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Business

The big quiet bail out – Euro/Japan central banks propping up stock markets, is the US next?

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You’d think that the golden age of markets, if there was one, would be something like the post WWII economic expansion era. That was pretty impressive, driven by baby boomers and the gigantic wave of consumption that enveloped them. Never before in history had parents worried so much about the outfits that New Baby would wear, and it only got crazier from there.

Fundamentally though, the late 1700s were far more earth-shaking. Not in the consumerist sense; those austere horse-travelers managed to survive somehow without the likes of either Apple or Lululemon, for example, but consider the free-market achievements of that period. The United States came into existence, a profound new experiment in governance and free(ish) markets. In academic circles, famed economist/philosopher Adam Smith coined the term “the invisible hand of the market” in his book The Wealth of Nations. It was a reference to the ability of a market economy to provide benefits far beyond those that accrue to the creator. That is, an inventor of something that becomes wildly successful enriches not only the inventor, but society as a whole. Plus, it is an indirect reference to the ability of markets to efficiently allocate capital.

We tend to forget that wonder of capital markets, particularly as the world drifts into one defined more and more by government intervention. Since the 2008 financial meltdown, governments have gone kind of berserk in attempting to keep the financial world afloat, causing markets to gyrate in increasing spirals through wild-eyed policy guidance as the dollars at stake become stupefyingly large. We no longer have economist/philosophers at the helm; we have economist/desperados who have convinced the world their alchemic ways will work, and they don’t know that it will, but they’re really really hoping.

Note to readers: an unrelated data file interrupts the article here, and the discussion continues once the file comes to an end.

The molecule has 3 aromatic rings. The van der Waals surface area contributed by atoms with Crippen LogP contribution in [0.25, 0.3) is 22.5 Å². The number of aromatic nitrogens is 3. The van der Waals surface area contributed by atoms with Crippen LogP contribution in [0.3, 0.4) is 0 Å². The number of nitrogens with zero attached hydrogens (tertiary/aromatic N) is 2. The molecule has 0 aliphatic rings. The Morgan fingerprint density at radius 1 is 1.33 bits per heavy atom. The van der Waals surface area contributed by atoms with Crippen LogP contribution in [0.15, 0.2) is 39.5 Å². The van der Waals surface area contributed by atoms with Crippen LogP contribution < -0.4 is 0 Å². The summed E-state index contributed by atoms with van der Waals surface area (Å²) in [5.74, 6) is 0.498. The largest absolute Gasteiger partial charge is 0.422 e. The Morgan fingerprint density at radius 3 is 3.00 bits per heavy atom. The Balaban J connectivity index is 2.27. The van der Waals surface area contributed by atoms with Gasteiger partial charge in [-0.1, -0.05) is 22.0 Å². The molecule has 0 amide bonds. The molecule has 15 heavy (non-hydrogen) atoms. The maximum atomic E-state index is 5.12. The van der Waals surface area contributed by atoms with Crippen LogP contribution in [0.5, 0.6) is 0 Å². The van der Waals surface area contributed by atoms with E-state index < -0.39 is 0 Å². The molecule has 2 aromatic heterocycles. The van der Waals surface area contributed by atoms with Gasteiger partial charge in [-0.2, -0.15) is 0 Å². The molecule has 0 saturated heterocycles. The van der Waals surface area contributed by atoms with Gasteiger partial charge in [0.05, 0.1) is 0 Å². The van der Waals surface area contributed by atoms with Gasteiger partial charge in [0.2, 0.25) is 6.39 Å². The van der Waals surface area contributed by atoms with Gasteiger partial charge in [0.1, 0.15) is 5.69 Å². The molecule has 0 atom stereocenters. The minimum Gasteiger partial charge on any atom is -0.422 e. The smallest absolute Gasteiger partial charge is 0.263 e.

The new breed of economist has introduced an all new Invisible Market Hand – not one that provides infinite benevolence, but one that is like a forklift driver feeling confident in his/her ability to pilot a fighter jet because the seats are similar.

The strategy of which I speak began in Japan over the past decade. After years of trying to kick start the Japanese economy in various ways, including dropping interest rates to zero, the central bank began buying up treasuries as a means of supporting debt markets. When that didn’t get things going, they took the next step and actually began buying up equities to prop up stock markets. Since then, Europe has started a similar program. And yes, you heard that right – in those jurisdictions, if stock prices fall too much, the market is prevented from self-correcting, and governments are, in effect, breaking the fingers of the original Invisible Hand.